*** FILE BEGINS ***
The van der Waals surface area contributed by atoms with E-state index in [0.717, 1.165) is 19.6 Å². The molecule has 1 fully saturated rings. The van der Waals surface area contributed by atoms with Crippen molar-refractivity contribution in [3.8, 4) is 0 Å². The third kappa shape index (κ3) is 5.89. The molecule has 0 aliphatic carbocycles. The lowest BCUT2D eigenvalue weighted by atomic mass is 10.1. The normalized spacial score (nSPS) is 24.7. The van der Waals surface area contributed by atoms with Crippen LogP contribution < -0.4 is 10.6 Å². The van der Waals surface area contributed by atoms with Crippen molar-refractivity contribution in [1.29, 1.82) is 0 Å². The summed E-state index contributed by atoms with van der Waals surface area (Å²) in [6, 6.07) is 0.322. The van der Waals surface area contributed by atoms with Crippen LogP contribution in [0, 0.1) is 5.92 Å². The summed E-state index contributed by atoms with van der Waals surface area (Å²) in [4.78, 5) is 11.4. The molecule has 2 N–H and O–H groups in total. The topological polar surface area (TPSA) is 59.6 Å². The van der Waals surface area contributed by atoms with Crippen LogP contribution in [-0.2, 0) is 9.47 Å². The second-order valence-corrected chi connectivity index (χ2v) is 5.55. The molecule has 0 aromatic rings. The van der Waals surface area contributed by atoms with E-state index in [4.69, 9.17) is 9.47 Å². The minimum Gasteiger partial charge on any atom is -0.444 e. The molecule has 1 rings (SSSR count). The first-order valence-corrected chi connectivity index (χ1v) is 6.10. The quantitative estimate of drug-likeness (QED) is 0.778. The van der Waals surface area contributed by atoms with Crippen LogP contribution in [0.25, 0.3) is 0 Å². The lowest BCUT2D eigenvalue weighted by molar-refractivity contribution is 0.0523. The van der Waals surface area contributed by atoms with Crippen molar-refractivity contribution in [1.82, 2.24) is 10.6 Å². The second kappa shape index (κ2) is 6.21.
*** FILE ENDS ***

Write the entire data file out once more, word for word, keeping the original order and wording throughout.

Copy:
The van der Waals surface area contributed by atoms with E-state index in [0.717, 1.165) is 19.6 Å². The molecule has 1 fully saturated rings. The van der Waals surface area contributed by atoms with Crippen molar-refractivity contribution in [3.8, 4) is 0 Å². The third kappa shape index (κ3) is 5.89. The molecule has 0 aliphatic carbocycles. The lowest BCUT2D eigenvalue weighted by atomic mass is 10.1. The normalized spacial score (nSPS) is 24.7. The van der Waals surface area contributed by atoms with Crippen LogP contribution < -0.4 is 10.6 Å². The van der Waals surface area contributed by atoms with Crippen molar-refractivity contribution in [1.29, 1.82) is 0 Å². The summed E-state index contributed by atoms with van der Waals surface area (Å²) in [6, 6.07) is 0.322. The van der Waals surface area contributed by atoms with Crippen LogP contribution in [0, 0.1) is 5.92 Å². The summed E-state index contributed by atoms with van der Waals surface area (Å²) in [4.78, 5) is 11.4. The molecule has 2 N–H and O–H groups in total. The topological polar surface area (TPSA) is 59.6 Å². The van der Waals surface area contributed by atoms with Crippen LogP contribution in [-0.2, 0) is 9.47 Å². The second-order valence-corrected chi connectivity index (χ2v) is 5.55. The molecule has 0 aromatic rings. The van der Waals surface area contributed by atoms with E-state index in [4.69, 9.17) is 9.47 Å². The minimum Gasteiger partial charge on any atom is -0.444 e. The molecule has 1 rings (SSSR count). The first-order valence-corrected chi connectivity index (χ1v) is 6.10. The quantitative estimate of drug-likeness (QED) is 0.778. The van der Waals surface area contributed by atoms with Crippen LogP contribution in [0.25, 0.3) is 0 Å². The lowest BCUT2D eigenvalue weighted by molar-refractivity contribution is 0.0523. The van der Waals surface area contributed by atoms with Crippen molar-refractivity contribution in [1.82, 2.24) is 10.6 Å². The second kappa shape index (κ2) is 6.21.